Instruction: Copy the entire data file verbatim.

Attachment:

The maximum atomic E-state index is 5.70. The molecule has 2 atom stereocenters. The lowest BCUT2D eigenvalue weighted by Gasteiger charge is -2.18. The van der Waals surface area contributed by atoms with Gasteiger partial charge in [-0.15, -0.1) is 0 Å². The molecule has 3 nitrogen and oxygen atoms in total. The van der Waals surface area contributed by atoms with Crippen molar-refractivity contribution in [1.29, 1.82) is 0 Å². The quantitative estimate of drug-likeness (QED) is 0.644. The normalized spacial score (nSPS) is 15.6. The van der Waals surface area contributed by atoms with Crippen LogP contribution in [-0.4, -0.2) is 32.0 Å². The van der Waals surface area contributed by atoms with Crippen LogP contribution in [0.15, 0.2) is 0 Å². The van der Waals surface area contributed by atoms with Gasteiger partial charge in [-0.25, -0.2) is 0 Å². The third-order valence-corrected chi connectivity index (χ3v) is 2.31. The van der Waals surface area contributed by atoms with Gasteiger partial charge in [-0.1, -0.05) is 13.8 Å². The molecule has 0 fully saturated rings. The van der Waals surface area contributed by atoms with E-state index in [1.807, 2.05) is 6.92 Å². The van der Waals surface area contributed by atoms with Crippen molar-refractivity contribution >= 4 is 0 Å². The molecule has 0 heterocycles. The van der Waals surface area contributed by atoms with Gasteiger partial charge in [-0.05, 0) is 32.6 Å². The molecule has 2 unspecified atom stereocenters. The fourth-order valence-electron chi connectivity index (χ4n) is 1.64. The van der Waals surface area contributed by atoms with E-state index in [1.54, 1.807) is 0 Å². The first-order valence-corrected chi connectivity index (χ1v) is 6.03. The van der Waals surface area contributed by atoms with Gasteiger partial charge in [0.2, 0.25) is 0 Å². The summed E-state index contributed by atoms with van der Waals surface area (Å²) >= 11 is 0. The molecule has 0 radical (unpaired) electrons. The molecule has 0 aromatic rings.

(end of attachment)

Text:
The maximum atomic E-state index is 5.70. The molecule has 2 atom stereocenters. The lowest BCUT2D eigenvalue weighted by Gasteiger charge is -2.18. The van der Waals surface area contributed by atoms with Gasteiger partial charge in [-0.15, -0.1) is 0 Å². The molecule has 3 nitrogen and oxygen atoms in total. The van der Waals surface area contributed by atoms with Crippen molar-refractivity contribution in [1.29, 1.82) is 0 Å². The quantitative estimate of drug-likeness (QED) is 0.644. The normalized spacial score (nSPS) is 15.6. The van der Waals surface area contributed by atoms with Crippen LogP contribution in [-0.4, -0.2) is 32.0 Å². The van der Waals surface area contributed by atoms with Crippen LogP contribution in [0.15, 0.2) is 0 Å². The van der Waals surface area contributed by atoms with Gasteiger partial charge in [-0.25, -0.2) is 0 Å². The third-order valence-corrected chi connectivity index (χ3v) is 2.31. The van der Waals surface area contributed by atoms with Gasteiger partial charge in [-0.1, -0.05) is 13.8 Å². The molecule has 0 fully saturated rings. The van der Waals surface area contributed by atoms with E-state index in [1.807, 2.05) is 6.92 Å². The van der Waals surface area contributed by atoms with Crippen molar-refractivity contribution >= 4 is 0 Å². The molecule has 0 heterocycles. The van der Waals surface area contributed by atoms with Gasteiger partial charge in [-0.05, 0) is 32.6 Å². The molecule has 2 unspecified atom stereocenters. The fourth-order valence-electron chi connectivity index (χ4n) is 1.64. The van der Waals surface area contributed by atoms with E-state index in [1.54, 1.807) is 0 Å². The first-order valence-corrected chi connectivity index (χ1v) is 6.03. The van der Waals surface area contributed by atoms with Gasteiger partial charge in [0.2, 0.25) is 0 Å². The summed E-state index contributed by atoms with van der Waals surface area (Å²) >= 11 is 0. The molecule has 0 radical (unpaired) electrons. The molecule has 0 aromatic rings.